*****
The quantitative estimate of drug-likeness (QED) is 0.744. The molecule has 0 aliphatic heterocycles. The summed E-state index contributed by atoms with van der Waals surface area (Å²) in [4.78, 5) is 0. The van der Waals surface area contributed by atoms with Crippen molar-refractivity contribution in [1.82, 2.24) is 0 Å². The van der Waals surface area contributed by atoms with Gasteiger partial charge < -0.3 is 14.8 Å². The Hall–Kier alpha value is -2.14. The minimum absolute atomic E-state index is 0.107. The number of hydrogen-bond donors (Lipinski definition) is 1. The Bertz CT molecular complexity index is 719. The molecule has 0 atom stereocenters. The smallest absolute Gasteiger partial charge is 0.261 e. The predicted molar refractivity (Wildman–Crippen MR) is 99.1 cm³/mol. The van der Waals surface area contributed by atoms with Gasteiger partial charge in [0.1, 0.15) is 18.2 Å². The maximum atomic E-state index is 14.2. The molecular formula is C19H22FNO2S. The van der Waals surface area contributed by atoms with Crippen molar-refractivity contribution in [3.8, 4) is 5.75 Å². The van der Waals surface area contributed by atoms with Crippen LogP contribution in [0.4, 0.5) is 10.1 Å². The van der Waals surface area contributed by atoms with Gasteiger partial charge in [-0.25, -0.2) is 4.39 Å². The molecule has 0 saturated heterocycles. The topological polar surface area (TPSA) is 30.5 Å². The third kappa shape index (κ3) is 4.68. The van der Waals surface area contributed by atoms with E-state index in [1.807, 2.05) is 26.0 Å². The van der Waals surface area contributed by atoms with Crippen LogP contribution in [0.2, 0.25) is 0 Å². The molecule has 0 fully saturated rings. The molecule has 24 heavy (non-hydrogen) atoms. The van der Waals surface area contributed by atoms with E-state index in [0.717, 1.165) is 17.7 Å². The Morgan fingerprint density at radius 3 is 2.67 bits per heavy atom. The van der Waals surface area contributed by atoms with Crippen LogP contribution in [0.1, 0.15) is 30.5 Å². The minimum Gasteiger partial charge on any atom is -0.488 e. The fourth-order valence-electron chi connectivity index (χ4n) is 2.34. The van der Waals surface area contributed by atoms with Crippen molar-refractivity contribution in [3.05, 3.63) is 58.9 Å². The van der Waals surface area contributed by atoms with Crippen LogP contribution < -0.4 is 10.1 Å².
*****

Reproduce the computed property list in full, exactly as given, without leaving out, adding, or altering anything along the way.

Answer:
The quantitative estimate of drug-likeness (QED) is 0.744. The molecule has 0 aliphatic heterocycles. The summed E-state index contributed by atoms with van der Waals surface area (Å²) in [4.78, 5) is 0. The van der Waals surface area contributed by atoms with Crippen molar-refractivity contribution in [1.82, 2.24) is 0 Å². The van der Waals surface area contributed by atoms with Gasteiger partial charge < -0.3 is 14.8 Å². The Hall–Kier alpha value is -2.14. The minimum absolute atomic E-state index is 0.107. The number of hydrogen-bond donors (Lipinski definition) is 1. The Bertz CT molecular complexity index is 719. The molecule has 0 atom stereocenters. The smallest absolute Gasteiger partial charge is 0.261 e. The predicted molar refractivity (Wildman–Crippen MR) is 99.1 cm³/mol. The van der Waals surface area contributed by atoms with Gasteiger partial charge in [0.1, 0.15) is 18.2 Å². The maximum atomic E-state index is 14.2. The molecular formula is C19H22FNO2S. The van der Waals surface area contributed by atoms with Crippen molar-refractivity contribution in [3.8, 4) is 5.75 Å². The van der Waals surface area contributed by atoms with Crippen LogP contribution in [0.4, 0.5) is 10.1 Å². The van der Waals surface area contributed by atoms with Gasteiger partial charge in [-0.25, -0.2) is 4.39 Å². The molecule has 0 saturated heterocycles. The topological polar surface area (TPSA) is 30.5 Å². The third kappa shape index (κ3) is 4.68. The van der Waals surface area contributed by atoms with E-state index in [1.807, 2.05) is 26.0 Å². The van der Waals surface area contributed by atoms with Crippen LogP contribution in [0.2, 0.25) is 0 Å². The molecule has 0 fully saturated rings. The molecule has 24 heavy (non-hydrogen) atoms. The van der Waals surface area contributed by atoms with E-state index in [0.717, 1.165) is 17.7 Å². The Morgan fingerprint density at radius 3 is 2.67 bits per heavy atom. The van der Waals surface area contributed by atoms with Crippen LogP contribution in [0.1, 0.15) is 30.5 Å². The minimum Gasteiger partial charge on any atom is -0.488 e. The fourth-order valence-electron chi connectivity index (χ4n) is 2.34. The van der Waals surface area contributed by atoms with Crippen molar-refractivity contribution in [3.05, 3.63) is 58.9 Å². The van der Waals surface area contributed by atoms with Crippen LogP contribution < -0.4 is 10.1 Å².